Tuesday, December 3, 2013

First Look at Legacy Family Tree Version 8.0 - Post 4: Origins Report

Rather than do a comprehensive look step-by-step at Legacy Family Tree Version 8.0 - I did that for Version 7.0, and 8.0 is an improvement on Version 7.0 - I'm going to highlight things I find as I work through the program screens.

Today, it's the Origins Report.  I saw a preview of this on the Legacy Family Tree cruise, and really looked forward to testing it out.

1)  From any "View" screen for a person, click on the "Reports" menu item, and then the "Other Reports" button and select the "Origins Report" item:

2)  The "Origins Report" dialog box opens and the user can choose from the options for the report:

I chose 12 generations; "Include all ancestors (exclude starting person)"; "Include location list and bar chart"; and "Go down to the state level."

3)  The "Origins Report" page took about 25 seconds to generate, and looked like this:

I made some closeups of the two parts to this report.  Here's the list of Origins for me for 12 generations of ancestors (which gets me back to the first generation of immigrants to New England and perhaps the earlier generation in Europe):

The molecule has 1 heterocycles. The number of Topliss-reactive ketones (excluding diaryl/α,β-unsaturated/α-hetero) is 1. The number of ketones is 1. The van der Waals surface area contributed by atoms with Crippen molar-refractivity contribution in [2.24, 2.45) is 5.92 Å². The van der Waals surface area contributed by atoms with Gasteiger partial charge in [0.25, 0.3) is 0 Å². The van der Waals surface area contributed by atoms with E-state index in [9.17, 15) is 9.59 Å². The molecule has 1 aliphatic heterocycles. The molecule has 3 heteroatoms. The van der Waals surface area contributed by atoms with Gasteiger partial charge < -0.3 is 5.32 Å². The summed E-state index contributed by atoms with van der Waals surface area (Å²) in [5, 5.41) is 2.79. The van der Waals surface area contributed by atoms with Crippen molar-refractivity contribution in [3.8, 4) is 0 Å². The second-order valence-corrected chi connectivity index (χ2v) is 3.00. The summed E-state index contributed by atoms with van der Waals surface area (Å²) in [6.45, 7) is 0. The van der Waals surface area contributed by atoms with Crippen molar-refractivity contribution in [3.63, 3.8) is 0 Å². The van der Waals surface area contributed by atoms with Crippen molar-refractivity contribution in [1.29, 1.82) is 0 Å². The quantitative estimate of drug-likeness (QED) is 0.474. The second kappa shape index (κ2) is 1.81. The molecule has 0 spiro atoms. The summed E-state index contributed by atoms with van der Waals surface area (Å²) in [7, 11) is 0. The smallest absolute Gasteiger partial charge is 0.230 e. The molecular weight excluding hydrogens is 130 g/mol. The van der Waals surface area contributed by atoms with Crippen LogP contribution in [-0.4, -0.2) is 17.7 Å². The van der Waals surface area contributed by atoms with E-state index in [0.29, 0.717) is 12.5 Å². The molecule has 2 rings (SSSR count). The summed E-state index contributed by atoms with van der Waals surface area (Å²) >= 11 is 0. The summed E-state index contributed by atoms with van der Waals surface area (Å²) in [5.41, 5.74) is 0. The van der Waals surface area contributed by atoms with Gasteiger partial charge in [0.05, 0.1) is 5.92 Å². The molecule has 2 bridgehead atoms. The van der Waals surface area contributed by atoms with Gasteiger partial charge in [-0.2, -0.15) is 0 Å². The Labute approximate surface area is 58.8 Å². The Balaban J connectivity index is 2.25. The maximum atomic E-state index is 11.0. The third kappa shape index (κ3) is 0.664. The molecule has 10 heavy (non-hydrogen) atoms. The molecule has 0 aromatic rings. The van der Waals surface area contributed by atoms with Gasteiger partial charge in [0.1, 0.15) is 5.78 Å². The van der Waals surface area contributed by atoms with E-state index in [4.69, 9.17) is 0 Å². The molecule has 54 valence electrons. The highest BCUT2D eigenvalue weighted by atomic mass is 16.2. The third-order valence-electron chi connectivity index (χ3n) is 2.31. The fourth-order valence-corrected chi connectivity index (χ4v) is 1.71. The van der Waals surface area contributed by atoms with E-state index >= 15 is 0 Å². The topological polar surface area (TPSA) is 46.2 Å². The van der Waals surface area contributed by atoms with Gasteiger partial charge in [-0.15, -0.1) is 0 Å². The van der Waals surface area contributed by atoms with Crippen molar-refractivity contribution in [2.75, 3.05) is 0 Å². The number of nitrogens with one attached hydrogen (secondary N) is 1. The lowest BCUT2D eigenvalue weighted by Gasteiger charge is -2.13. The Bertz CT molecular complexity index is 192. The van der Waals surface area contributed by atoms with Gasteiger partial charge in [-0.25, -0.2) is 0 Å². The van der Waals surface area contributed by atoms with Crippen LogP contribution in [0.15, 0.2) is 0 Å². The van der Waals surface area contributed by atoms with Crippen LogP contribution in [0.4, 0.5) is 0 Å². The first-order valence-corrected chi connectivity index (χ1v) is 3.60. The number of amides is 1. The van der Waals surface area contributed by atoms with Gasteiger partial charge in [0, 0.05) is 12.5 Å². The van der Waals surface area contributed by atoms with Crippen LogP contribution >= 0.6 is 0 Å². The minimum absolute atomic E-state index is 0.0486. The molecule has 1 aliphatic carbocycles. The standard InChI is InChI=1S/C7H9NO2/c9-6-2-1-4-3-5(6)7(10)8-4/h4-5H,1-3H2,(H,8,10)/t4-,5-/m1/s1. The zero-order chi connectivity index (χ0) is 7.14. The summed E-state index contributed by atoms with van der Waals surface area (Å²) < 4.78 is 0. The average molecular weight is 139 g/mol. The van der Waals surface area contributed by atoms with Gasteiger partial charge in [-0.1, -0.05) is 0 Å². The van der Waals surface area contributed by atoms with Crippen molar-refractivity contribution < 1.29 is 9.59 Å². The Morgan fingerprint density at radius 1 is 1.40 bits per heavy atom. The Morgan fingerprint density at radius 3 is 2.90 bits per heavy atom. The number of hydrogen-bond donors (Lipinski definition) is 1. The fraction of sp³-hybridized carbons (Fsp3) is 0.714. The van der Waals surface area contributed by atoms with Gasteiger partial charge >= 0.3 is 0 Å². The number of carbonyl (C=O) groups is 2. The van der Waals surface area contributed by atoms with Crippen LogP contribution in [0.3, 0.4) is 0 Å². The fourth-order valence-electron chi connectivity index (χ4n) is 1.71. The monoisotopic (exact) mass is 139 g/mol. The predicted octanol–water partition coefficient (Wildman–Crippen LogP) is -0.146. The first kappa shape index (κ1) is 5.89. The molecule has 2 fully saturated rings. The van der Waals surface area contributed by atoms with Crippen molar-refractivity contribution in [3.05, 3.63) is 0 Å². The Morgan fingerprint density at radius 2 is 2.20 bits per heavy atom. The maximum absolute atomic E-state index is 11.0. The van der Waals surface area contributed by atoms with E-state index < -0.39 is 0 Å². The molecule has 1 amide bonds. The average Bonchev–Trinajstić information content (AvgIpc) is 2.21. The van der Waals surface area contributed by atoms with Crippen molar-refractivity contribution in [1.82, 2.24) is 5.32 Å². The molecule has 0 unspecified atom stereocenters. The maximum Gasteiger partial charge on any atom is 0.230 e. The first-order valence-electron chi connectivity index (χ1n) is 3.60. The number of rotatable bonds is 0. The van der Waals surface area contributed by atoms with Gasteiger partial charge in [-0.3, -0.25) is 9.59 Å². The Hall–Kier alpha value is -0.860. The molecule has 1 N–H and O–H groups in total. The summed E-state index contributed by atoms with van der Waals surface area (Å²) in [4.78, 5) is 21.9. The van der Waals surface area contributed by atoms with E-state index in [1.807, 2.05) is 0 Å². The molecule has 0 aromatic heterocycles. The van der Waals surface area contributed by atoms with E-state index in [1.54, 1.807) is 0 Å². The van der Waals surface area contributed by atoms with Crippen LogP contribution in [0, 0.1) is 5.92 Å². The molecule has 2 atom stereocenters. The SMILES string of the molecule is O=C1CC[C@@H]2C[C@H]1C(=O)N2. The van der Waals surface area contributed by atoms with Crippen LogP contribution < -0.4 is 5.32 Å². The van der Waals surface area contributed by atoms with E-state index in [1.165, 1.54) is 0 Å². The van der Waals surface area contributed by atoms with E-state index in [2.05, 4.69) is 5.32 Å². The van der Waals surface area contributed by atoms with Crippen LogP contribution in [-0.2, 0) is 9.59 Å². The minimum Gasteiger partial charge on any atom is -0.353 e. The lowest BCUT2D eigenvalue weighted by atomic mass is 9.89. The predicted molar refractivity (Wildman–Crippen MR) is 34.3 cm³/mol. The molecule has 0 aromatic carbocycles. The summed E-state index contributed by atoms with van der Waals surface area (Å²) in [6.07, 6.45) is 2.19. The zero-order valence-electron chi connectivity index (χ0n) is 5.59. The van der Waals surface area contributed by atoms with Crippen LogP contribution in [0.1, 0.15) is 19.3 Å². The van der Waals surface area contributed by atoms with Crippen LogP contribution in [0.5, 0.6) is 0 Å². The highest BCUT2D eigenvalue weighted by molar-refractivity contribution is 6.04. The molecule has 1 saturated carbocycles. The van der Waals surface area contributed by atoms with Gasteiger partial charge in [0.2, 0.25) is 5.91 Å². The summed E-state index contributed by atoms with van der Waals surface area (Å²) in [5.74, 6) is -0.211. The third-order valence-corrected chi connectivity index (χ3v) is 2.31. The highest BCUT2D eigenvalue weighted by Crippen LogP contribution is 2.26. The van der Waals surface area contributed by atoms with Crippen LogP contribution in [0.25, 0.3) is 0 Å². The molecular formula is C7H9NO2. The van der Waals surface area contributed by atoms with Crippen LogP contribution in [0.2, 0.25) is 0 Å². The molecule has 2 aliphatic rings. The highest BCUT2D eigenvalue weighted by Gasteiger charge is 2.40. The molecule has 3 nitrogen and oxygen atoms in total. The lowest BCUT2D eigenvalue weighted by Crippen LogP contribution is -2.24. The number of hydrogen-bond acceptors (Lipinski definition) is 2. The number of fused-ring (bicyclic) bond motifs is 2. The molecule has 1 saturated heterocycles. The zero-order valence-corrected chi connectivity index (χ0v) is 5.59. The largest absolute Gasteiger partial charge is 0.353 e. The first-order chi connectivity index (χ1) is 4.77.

The Bar Chart" for the list above has only the top 12 items on the list:

4) I changed the number of generations to 6, and saw this list for all of my ancestors back 6 generations:

5) I checked the "Include ancestors only at the oldest generation" and saw this list for only the 12th generation back:

6)  The 12 generation list for all ancestors list indicated that I have 1640 known ancestral locations for 12 generations of my ancestors.  For reference purposes, I  have 8,190 ancestors in those 12 generations, but some (not many) are duplicates.  I don't have known ancestors or ancestral locations for about 80% of those 8190 ancestors, so this list and chart need to be considered with that in mind.  

If I had a complete list of ancestors back 12 generations, the 12th generation list above would look significantly different.  The number for Germany would be significantly higher - perhaps 20 to 30% (of course, it wasn't Germany then, but a number of smaller entities).

7)  This is an interesting report, but users need to be aware of the issues outlined above - it's only as good as the information in your data file, and if your data file does not include all of your ancestors back to the Nth generation, the results will not reflect the missing ancestors.

The URL for this post is:  http://www.geneamusings.com/2013/12/first-look-at-legacy-family-tree_3.html

Copyright (c) 2013, Randall J. Seaver

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